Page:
Lamu, KENYA: Police in Lamu are on the spot for allegedly demanding bribes during the ongoing crackdown on contraband sugar at various shops and stores in the region.
Residents and locals leaders have accused the police of demanding a bribe of between Sh.5000-10,000 whenever they raid shops and stores during a crackdown.
Mkomani ward MCA Yahya Shee said the war on contraband can never be won if the police turn the entire process into a cash cow.
He said the police habit of taking bribes so that they can do their job is wanting.
Shee wants the government to probe the situation and have any culpable officer prosecuted.
“If they do this, then that only means contrabands will never stop coming to Lamu since they are making money out of it. If someone is found culpable, let them be arrested and charged. Some of these officers go begging for money from shop to shop and it makes the reputation of the entire force look pathetic,” said Shee.
Traders in Lamu have however vowed not stock any sugar in their shops citing too many frustrations from police.
Omar Athman who is a trader in Lamu town he grew tired of police visits who would demand bribes whenever they spotted sugar on the shelves.
“They would come daily and if there was sugar on the shelf, I would have to part with Sh.5000 whether I like it or not. They didn’t even care that my sugar was safe and legal. For them its money for that sugar to remain on your shelf otherwise they can really make your life hell. So now I don’t sell sugar anymore,” said Athman.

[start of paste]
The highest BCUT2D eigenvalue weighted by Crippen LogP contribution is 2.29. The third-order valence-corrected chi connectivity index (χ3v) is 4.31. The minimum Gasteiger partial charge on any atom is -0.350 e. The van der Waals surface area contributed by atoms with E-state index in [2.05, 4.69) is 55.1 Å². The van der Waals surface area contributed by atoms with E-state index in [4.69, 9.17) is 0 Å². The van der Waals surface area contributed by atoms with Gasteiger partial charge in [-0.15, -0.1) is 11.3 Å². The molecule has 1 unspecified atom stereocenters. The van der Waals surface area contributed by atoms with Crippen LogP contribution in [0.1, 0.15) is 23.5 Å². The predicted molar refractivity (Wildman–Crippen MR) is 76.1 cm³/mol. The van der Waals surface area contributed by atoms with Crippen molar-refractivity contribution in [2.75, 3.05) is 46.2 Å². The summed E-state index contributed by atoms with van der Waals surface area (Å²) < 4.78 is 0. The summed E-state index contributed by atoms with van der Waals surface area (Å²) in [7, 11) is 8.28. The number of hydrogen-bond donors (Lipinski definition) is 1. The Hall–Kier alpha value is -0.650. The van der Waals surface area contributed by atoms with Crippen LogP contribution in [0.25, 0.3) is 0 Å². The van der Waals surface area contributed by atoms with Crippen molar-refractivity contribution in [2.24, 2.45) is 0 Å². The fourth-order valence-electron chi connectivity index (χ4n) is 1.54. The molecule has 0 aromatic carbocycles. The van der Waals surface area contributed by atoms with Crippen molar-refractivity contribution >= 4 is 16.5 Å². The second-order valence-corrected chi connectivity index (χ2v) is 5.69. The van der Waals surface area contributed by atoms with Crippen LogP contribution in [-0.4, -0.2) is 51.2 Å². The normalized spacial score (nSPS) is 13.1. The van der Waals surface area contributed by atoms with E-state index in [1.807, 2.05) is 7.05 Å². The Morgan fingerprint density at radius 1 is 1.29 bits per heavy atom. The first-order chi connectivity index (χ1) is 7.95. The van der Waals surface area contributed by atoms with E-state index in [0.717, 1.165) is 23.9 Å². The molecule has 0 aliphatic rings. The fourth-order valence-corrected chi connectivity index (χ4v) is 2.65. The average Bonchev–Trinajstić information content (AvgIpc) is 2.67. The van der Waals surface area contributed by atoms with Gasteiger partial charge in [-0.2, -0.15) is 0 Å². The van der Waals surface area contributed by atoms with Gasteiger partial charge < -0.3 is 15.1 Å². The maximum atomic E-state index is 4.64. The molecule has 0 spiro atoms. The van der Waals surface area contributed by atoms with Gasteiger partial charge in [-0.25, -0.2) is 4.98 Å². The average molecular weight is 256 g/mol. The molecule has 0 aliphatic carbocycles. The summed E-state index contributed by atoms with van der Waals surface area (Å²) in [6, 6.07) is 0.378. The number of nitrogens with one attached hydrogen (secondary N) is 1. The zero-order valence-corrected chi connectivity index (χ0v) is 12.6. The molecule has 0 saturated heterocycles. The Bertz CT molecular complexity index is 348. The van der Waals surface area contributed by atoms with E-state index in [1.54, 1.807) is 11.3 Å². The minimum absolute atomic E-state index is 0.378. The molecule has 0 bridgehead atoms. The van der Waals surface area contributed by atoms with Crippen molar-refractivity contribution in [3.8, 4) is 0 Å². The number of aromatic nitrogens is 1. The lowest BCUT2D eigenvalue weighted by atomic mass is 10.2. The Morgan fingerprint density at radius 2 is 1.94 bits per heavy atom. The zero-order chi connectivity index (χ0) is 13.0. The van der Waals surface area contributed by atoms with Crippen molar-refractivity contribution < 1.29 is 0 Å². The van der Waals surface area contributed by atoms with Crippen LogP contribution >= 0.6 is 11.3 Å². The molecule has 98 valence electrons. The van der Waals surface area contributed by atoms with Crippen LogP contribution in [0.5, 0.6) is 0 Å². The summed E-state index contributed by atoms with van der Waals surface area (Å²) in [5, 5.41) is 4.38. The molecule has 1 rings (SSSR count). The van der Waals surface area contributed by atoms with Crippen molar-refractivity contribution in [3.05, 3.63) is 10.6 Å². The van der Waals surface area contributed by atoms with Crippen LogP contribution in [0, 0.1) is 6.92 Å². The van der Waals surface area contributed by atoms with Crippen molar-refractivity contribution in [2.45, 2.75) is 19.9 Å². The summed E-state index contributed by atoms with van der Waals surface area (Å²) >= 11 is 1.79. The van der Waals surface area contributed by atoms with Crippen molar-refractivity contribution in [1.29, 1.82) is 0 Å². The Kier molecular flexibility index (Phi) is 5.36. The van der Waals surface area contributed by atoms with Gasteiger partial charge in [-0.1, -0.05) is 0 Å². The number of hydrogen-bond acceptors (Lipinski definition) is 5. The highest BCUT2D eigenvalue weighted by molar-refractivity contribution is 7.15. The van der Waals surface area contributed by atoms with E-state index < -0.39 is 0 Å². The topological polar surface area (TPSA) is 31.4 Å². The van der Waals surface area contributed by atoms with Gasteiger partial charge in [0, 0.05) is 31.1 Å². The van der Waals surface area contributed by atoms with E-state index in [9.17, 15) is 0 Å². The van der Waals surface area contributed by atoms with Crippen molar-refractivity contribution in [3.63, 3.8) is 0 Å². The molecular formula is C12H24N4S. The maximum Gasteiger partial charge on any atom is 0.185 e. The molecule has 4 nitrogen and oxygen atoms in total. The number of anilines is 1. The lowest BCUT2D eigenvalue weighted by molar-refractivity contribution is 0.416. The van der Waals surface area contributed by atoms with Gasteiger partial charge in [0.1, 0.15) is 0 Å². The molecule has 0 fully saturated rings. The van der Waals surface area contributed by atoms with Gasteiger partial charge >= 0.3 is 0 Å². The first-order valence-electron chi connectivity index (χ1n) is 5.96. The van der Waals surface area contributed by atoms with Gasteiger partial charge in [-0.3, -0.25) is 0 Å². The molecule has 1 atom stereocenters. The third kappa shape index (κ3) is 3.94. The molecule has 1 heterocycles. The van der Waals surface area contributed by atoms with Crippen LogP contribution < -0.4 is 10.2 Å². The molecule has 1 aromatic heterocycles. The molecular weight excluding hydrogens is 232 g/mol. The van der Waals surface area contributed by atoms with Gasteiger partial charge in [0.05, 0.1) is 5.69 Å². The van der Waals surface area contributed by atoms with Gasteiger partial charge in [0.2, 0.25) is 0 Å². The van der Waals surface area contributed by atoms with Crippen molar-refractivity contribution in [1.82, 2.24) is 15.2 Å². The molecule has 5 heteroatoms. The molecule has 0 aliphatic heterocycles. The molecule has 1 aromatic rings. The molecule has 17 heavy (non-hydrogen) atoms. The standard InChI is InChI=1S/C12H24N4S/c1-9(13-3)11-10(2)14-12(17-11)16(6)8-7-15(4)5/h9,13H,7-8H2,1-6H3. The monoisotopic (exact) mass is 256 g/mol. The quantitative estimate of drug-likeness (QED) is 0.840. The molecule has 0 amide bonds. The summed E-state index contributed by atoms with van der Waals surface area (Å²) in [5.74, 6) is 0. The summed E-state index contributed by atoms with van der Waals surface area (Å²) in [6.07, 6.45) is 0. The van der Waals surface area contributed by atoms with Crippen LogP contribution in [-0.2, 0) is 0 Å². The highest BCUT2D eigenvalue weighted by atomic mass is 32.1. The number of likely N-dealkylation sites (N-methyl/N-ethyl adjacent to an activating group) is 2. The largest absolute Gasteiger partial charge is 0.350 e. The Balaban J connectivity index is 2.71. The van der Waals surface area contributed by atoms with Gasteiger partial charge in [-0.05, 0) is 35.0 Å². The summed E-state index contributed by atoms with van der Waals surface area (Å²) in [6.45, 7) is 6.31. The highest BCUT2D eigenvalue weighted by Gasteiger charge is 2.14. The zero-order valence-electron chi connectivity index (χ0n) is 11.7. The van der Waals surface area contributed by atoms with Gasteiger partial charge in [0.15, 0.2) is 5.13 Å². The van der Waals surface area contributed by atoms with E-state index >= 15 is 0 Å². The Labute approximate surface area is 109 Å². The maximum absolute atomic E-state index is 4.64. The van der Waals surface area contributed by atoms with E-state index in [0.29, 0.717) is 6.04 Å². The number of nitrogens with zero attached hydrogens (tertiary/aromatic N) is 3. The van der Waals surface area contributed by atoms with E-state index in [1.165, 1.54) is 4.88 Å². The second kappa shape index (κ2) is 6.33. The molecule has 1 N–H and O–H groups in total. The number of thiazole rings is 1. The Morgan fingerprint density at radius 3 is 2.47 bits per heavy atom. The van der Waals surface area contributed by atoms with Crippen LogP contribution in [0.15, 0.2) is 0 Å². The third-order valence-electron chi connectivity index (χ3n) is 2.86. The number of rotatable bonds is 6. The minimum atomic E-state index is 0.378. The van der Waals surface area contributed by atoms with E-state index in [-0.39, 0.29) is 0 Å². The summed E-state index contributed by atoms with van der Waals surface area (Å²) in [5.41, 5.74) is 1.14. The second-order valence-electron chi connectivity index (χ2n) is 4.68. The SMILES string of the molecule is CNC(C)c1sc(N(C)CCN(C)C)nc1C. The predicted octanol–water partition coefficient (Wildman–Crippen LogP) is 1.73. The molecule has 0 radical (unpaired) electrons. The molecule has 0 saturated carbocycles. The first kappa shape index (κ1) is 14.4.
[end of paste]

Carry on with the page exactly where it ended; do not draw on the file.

He said many traders who refuse to bribe police always find themselves in trouble as the visits only become so frequent until “you give them something”.
The traders are also accusing the police of assuming that every sugar is contraband without even subjecting it to the necessary tests.
“Since the contraband crackdown started, now every sugar has become contraband. They see sugar in your shop they take it and arrest you. To make life easy for myself, I don’t stock sugar anymore. We have to wait until this issue dies down but for now, life is as sugarless as can be,”said Peter Jillo.
Another trader Yasmin Munna says “I understand that the police must move around with officers from KEBS so that they cabn help them help them tell the difference between contraband and real sugar otherwise,the police cant claim they can do so just by looking.Unforunately for us,they aren’t giving us peace and that why we’ve decided not stock the commodity until all this madness is over.
In reaction, however,Lamu county police commander Muchangi Kioi denied the allegations and termed them lies.
Kioi said such malicious information is being spread by those whose contraband sugar and other illicit items were seized by police and that their intention is to drag the name of the police force in the murk.
He called on those with proof of the allegations to submit to his office or go to court since corruption is an offense punishable by law.
“Such allegations are damning. But I think those creating such lies are those involved in the contraband business but we shall stay focused and do our job and do it by the book. But is someone has the evidence, let them bring it to my attention for action because corruption is a serious offense,” said Kioi.
The situation has caused a sugar scarcity in Lamu as residents now struggle to adjust to a sugarless life as traders refuse to stock it.
Residents reported that the few retailers who still stock the commodity have taken full advantage of the situation and are selling at ridiculously high prices.
While a kilo of sugar would initially retail at between Sh.90-100 its now going for between Sh.200 and 250.